A third, new judge on the Eleventh Circuit Court of Appeals panel is William Pryor, a right-wing Bush appointee whose confirmation raised much controversy due to his comments on homosexuality and abortion. Bush first temporarily by-passed US Senate confirmation in 2004 by appointing Pryor during a recess appointment. The next Session, the US Senate then filibustered Pryor’s nomination; Republicans then threatened to do away with filibusters; finally, a centrist coalition of Senators negotiated a deal to allow a vote on Pryor, who was then confirmed in 2005.


Defense attorneys will focus not only on alleged prosecutorial misconduct, but also on two key points which Weinglass believes could factor greatly in swaying the panel.

First, the defense wants the count of conspiracy to commit murder against Hernandez dismissed and his life sentence removed because of weak evidence.

The government conceded during the original trial that it could not prove Hernandez was in any way involved in the incident that resulted in the death of four members of Brothers to the Rescue, an anti-Castro, Miami-based organization.

Brothers to the Rescue had flown planes into Cuban airspace despite repeated warnings from Cuban authorities not to do so.

After flying three planes into Cuban airspace and after receiving warning from Cuban authorities, the Cuban Air Force shot down two of the three planes February 24, 1996.

“This is the first time in anyone’s memory that an individual person is being held accountable for what an Air Force of a sovereign state does in protecting its own airspace,” Weinglass said.

“They needed to blame somebody, and they chose me,” Hernandez recently told The New York Times newspaper.

Second, the defense will ask the court to set aside the convictions of conspiracy to commit espionage, a charge levied against three of the five men: Hernandez, Guerrero, and Labanino.

The US government admitted it did not have evidence to support this charge either. Using a claim of conspiracy lifted the burden of proof from the prosecution and allowed them to use more hearsay and circumstantial evidence.

Cuba sent the five men to Miami in the early 1990s to monitor organizations like Brothers to the Rescue which were allegedly planning terrorist attacks against Castro sympathizers. The Cuban Five successfully infiltrated some of these organizations and stopped several plots.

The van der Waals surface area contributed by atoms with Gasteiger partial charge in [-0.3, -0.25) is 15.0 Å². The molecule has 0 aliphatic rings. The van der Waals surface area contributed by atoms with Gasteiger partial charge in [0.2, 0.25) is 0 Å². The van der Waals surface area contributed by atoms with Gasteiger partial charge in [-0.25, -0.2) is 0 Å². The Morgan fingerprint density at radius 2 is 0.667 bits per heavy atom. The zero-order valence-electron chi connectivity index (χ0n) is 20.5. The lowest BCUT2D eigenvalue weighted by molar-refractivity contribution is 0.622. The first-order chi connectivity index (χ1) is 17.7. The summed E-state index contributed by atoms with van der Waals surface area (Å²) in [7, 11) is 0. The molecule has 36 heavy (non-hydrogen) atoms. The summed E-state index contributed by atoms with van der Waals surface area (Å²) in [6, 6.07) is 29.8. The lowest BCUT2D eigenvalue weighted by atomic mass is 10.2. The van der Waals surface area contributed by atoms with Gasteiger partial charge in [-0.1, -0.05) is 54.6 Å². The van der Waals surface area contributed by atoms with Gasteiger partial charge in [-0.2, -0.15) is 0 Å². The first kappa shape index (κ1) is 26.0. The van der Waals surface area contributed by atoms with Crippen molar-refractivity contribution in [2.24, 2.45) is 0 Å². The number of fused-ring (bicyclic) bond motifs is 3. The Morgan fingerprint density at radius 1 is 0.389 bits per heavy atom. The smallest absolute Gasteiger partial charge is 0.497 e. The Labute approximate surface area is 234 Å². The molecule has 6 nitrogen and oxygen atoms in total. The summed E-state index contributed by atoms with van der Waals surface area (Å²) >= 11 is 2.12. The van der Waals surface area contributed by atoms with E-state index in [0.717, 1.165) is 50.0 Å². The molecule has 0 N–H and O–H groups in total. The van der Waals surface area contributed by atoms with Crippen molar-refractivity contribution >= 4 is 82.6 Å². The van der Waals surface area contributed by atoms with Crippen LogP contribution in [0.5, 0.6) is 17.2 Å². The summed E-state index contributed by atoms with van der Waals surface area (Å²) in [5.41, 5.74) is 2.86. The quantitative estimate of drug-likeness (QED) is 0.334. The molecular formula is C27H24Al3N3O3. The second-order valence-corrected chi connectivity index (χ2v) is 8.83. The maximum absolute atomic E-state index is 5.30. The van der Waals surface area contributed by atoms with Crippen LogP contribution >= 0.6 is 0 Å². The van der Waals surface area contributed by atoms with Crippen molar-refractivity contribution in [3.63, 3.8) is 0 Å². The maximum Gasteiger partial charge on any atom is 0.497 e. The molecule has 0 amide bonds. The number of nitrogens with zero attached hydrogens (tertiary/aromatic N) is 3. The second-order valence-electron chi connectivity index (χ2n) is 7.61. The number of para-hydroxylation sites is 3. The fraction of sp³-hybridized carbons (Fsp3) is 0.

The US government argued at trial that these men were well-trained spies here illegally to steal military intelligence and to overthrow the US government.

Of the 20,000 documents seized from the computers of the five, not one was classified. This marks the first successful conviction of espionage in US history when no classified documents were involved.

The Pentagon issued a statement at the time of the arrest which said national security was never in danger; meanwhile, the Justice Department issued a statement admitting the five obtained no secrets, Weinglass said.

“Ours may be one of the most ridiculous accusations of espionage in the history of this country,” Hernandez said during the trial.

“If preventing the deaths of innocent human beings… and preventing a senseless invasion of Cuba is the reason I am being sentenced today, then let that sentence be welcomed,” Labanino said in 2001.


When the defense argued its case before a three-judge panel in 2005, the Cuban Five had to wait 16 months for a decision from the court, according to Weinglass.

Weinglass believes the court will not take that long this time, although he did not rule out the possibility of several months passing before a decision is reached.

“We have the right to take their [Eleventh Circuit] reversal to the Supreme Court and we will do it if it is necessary,” Weinglass said.

“We are not going to depend on this decision to decide whether we will continue the struggle for the five,” Gloria La Riva, National Coordinator for the NCFCF, said. “I know that we will all be committed to fighting for them until they are free.”

About the author:

Jonathan Springston is a Senior Staff Writer for The Atlanta Progressive News and may be reached at